The jury returned to the courtroom - at which point the Defense rested its case. The jury was again dismissed, the judge and attorneys worked out some details on instructions to the jury, and the jury was called back. After instructions to the jury were read aloud, each side presented its closing arguments.

In his closing arguments, Gericke asked the jury to “use your common sense, use your life experience, and make a decision.” What is undisputed, he said, is that “Daniel Lundy is dead.” He referred the jury to the testimony of the medical examiner: “If you believe Dr. Catellier, Mr. Lundy was strangled. There is only one person who could have done it - that’s Andrew Karvel.”

In his closing arguments, Blair drew the jury’s attention to Number 15 of the jury instructions - in particular the definition of reasonable doubt: “A reasonable doubt is one that fairly and naturally arises from the evidence in the case, or from the lack or failure of evidence produced by the State.”

Blair then proceeded to lay out the ways in which, he argued, the State did not meet its burden to prove the defendant guilty beyond reasonable doubt - among them: Blair said Dr. Catellier agreed under cross-examination that “she could not rule out a fall. She’d need to know what he fell on. We learned from other witnesses that she couldn’t get that information because no one obtained it.” Blair added, “There’s no evidence in this case that (Karvel) even caused these injuries.”

Blair also referred to the fact that witness testimony suggested no one at the scene had ever entered any of the other apartments. “The State keeps saying, ‘There wasn’t anyone there that morning;’ but they didn’t check.” Blair also emphasized the fact that Lundy was being treated for sinus congestion, and that “these were two elderly gentlemen who didn’t have anybody else,” - and he reminded the jury that Karvel had called Spencer Byrd to help, but that he refused.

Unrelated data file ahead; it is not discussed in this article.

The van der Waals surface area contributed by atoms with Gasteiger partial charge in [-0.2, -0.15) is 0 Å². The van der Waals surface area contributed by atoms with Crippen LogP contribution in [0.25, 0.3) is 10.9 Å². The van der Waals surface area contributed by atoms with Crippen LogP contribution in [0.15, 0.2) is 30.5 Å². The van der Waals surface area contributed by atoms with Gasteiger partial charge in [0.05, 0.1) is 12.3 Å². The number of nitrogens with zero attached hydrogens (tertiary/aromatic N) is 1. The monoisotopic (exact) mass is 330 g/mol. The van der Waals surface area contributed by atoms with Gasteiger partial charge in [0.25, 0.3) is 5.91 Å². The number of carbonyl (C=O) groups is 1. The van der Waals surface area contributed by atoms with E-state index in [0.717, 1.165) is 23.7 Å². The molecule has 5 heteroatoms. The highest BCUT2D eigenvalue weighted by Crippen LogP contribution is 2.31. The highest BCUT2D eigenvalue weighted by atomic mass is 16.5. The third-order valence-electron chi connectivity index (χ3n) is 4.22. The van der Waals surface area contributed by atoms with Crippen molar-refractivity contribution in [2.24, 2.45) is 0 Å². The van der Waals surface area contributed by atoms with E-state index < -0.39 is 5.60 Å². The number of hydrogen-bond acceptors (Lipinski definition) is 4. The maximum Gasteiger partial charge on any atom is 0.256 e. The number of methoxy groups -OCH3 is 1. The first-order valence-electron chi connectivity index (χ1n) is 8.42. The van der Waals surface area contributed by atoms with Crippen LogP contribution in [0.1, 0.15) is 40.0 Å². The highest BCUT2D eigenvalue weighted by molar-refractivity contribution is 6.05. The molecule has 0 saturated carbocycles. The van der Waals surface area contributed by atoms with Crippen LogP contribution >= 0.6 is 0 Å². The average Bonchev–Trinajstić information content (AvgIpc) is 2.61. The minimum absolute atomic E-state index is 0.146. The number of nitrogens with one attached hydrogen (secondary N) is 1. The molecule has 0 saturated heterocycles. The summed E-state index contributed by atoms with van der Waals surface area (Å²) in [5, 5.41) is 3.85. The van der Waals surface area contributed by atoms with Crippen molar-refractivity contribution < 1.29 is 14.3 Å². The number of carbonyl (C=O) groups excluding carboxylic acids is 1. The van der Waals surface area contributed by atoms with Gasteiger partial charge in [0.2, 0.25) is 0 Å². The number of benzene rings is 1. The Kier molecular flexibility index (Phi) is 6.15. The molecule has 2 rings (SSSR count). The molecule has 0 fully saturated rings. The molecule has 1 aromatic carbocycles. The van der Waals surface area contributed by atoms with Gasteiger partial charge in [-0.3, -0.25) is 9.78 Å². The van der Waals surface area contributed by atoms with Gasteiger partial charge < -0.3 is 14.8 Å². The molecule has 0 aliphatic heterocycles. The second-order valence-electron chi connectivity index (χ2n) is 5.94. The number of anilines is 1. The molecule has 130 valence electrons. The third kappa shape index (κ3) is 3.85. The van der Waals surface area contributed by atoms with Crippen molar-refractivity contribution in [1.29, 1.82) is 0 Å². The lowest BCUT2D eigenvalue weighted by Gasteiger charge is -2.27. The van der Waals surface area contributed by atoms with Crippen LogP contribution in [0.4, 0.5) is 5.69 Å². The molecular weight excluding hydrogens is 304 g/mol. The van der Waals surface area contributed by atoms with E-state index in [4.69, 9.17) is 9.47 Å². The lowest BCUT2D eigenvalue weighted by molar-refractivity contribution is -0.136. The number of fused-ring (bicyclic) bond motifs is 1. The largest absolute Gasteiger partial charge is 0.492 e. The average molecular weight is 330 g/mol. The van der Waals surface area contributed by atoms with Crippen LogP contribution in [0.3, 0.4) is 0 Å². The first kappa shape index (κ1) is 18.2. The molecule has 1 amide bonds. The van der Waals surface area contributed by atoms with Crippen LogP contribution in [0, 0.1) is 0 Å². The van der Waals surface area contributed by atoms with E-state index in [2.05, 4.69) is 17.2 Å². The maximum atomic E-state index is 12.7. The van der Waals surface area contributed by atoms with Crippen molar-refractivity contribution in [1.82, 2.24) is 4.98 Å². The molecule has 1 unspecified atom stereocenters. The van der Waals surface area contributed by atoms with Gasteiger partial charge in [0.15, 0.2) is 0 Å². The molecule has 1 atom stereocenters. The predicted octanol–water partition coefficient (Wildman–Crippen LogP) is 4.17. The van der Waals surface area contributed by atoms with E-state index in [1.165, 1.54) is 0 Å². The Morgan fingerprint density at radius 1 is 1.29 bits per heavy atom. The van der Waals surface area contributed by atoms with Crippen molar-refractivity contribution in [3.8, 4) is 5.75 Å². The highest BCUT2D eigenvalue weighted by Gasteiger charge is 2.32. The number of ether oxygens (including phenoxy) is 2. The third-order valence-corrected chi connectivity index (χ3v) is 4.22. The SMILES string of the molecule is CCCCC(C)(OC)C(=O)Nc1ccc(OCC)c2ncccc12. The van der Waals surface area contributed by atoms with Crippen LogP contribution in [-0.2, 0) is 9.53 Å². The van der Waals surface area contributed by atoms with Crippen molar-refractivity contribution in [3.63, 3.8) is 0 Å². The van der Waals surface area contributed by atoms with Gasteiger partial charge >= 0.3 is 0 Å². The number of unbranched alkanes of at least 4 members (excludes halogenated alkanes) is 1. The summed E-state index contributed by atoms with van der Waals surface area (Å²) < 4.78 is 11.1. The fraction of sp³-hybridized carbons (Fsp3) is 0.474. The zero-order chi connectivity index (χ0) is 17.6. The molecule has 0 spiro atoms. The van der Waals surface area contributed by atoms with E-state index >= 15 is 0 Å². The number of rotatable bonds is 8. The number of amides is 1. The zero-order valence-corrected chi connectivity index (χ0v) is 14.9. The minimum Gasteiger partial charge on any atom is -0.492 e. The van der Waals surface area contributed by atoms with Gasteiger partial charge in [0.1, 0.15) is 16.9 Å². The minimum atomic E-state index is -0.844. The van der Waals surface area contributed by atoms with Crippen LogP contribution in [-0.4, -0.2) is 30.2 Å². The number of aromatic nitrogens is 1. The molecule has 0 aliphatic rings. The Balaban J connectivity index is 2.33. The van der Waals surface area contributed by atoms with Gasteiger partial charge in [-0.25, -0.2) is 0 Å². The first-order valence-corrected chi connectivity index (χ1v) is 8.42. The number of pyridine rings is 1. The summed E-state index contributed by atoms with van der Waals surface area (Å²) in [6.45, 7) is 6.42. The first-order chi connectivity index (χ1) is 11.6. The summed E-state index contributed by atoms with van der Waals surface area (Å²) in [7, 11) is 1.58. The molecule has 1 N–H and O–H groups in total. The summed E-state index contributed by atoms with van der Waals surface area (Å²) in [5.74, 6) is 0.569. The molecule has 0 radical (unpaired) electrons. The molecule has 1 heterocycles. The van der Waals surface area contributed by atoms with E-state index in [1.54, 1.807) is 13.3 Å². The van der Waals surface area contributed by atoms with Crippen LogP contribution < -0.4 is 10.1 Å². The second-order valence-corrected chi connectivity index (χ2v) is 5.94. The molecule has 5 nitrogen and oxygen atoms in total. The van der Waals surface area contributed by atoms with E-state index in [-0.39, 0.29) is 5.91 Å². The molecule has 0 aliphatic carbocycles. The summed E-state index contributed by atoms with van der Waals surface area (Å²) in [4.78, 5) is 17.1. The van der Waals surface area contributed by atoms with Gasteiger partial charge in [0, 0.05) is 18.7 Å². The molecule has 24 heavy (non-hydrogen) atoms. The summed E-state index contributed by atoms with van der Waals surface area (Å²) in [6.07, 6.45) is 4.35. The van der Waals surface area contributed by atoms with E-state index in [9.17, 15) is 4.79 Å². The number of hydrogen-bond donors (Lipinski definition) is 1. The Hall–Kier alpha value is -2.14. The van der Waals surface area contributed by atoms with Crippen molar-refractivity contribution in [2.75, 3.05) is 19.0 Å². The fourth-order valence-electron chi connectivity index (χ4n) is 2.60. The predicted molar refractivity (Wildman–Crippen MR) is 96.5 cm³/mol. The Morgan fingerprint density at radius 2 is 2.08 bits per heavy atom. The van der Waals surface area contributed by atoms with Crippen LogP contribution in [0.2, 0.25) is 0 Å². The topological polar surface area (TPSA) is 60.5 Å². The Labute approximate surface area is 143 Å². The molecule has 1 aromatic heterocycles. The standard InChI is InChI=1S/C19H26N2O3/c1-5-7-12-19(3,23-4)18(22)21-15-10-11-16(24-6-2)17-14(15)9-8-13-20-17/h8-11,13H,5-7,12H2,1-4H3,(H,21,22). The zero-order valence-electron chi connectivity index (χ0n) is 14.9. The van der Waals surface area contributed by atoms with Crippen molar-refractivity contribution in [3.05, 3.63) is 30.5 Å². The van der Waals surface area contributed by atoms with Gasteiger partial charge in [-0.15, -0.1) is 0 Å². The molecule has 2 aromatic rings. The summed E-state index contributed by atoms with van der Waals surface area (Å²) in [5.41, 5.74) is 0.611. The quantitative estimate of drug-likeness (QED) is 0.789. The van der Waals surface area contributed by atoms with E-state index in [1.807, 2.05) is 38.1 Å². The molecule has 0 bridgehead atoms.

In the end, Blair told the jury, “This is not a murder mystery. This is a determination as to whether the State has proven beyond a reasonable doubt that Andrew Karvel murdered Daniel Lundy.” Blair concluded, and asked the jury to conclude, that it did not.

In his rebuttal to the Defense attorney’s summation, Gericke argued that the timeline Blair had tried to establish based upon video camera footage of Karvel was inconclusive. “The idea that Andrew Karvel went to the store and the idea that Daniel Lundy was strangled are exclusive,” he said. “Both of these can absolutely be true.” Further, Gericke emphasized that “we’re talking about an 83-year-old man lying on his back, incapacitated. How hard could it have been?” he asked. “The idea that (Karvel) couldn’t have done this just doesn’t stand up.” And, he asked, “What kind of fall could have caused injuries to three places on the neck? The likely, most reasonable explanation for what happened here is the one we’ve been telling you all along: Andrew Karvel strangled Daniel Lundy.”

The jury deliberated for an hour Friday, August 18, without reaching a verdict. They met again Monday, August 21, from 9 a.m. to 10:15 a.m., and returned to the courtroom with a verdict of guilty of murder in the second degree. Andrew Raymond Karvel is scheduled to be sentenced October 23, 2023 in Allamakee County District Court.